- Is 4/5 = to 8/10 or more than 8/10(3 votes)
- Well, first you need to find a common denominator -- that is, make the bottom numbers of the two fractions equal. Now, since 5 is a factor of 10, all you need to do is multiply the five on the bottom by two. But be careful -- you also need to multiply the top number by the same amount. So, 4*2 is 8, and 5*2 is 10, making 4/5 equal to 8/10.

If you'd like, this video may help you with common denominators: https://www.khanacademy.org/math/pre-algebra/fractions-pre-alg/equivalent-fractions-pre-alg/v/finding-common-denominators(1 vote)

- so is it just finding the Numorator and Denominator and saying (Ex. 1/3 = 1 slice of a pie cut in 3?)(2 votes)
- if you double the numerator and half the denominator, will the fraction increase or decrease?(2 votes)
- It will increase to four times its previous value.(2 votes)

- what is the origin of the word denominator?(2 votes)
- The origin of the word numerator comes from Latin.(2 votes)

## Video transcript

We're asked to identify the
numerator and denominator in the fraction 3 over 4, or 3/4. So let's rewrite this just
so it's nice and big. So let me just write
the fraction. So we have 3 over 4, 3/4. Now, they want us to identify
the numerator and the denominator. So the numerator is just the
number on top, so the numerator is the
3 right there. And then they want us to
find the denominator. The denominator is just the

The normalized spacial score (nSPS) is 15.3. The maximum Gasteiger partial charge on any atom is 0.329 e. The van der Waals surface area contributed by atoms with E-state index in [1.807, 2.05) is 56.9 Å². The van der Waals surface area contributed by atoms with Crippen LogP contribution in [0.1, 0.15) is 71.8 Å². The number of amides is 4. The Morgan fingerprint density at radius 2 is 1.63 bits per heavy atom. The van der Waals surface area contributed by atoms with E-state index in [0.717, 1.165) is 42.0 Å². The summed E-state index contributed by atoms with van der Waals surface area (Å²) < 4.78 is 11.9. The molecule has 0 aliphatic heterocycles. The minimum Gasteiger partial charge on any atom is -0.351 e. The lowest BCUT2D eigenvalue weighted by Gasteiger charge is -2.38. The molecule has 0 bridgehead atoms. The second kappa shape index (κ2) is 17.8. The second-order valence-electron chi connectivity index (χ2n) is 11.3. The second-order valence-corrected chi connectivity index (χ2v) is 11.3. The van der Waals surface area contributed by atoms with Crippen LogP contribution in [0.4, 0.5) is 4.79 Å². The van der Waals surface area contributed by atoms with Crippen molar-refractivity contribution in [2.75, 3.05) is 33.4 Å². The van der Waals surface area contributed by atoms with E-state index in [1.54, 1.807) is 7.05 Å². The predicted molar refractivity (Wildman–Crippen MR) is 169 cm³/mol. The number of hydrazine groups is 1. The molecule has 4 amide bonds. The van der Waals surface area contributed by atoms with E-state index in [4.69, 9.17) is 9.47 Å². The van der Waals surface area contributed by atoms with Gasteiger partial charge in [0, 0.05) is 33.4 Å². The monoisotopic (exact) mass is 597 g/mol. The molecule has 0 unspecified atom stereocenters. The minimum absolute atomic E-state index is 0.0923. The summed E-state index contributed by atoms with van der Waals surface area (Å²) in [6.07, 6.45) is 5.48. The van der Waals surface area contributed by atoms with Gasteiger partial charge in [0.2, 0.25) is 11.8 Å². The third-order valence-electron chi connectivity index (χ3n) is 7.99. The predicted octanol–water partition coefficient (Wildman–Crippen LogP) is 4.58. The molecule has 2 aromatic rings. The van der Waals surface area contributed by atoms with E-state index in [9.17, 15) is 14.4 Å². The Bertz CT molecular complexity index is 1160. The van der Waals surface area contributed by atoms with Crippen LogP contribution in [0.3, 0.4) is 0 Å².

number on the bottom. It's the 4. So if they say what's
the numerator? 3. What's the denominator? It's 4, just the number
on the bottom. They could've just called this
the number on the bottom. They could've just called
this the number on top. Now to think about what this
represents, what this fraction represents, you can think
of it as three out of four pieces of a pie. That's how I think about it. So you can imagine, the
denominator tells us, what are we taking a fraction out of or
how many pieces are there? So let's imagine a
pie like this. So we could draw like
a square pie. So this is what the denominator
represents. This is what the number on
the bottom represents. And then 3 says, we are
representing three of those four pieces. So this 3 tells us that out of
4 possible ones, I guess you could think of it, we are using
three, or maybe we're eating three. So you can imagine if someone
says I ate three-fourths of a pie-- this would be read as
three-fourths-- they're eating the blue portion of the pie
if we cut it this way. If we imagine a round pie,
it would look like this. Let me draw a round pie. So that is my round pie. Let me cut it into four
equal pieces or roughly equal pieces. And if someone says I ate
three-fourths of this pie, where the 3 is the numerator,
and then the 4, and you'd read that as three-fourths, the 4 is
the denominator, they would eat this much of the pie. They would eat 3 of
the 4 pieces. So this is is one piece, this
is two pieces, and this is three pieces. So you could imagine the 4, the
denominator represents the total number of pieces in the
pie, and then the 3 represents how many of those we ate.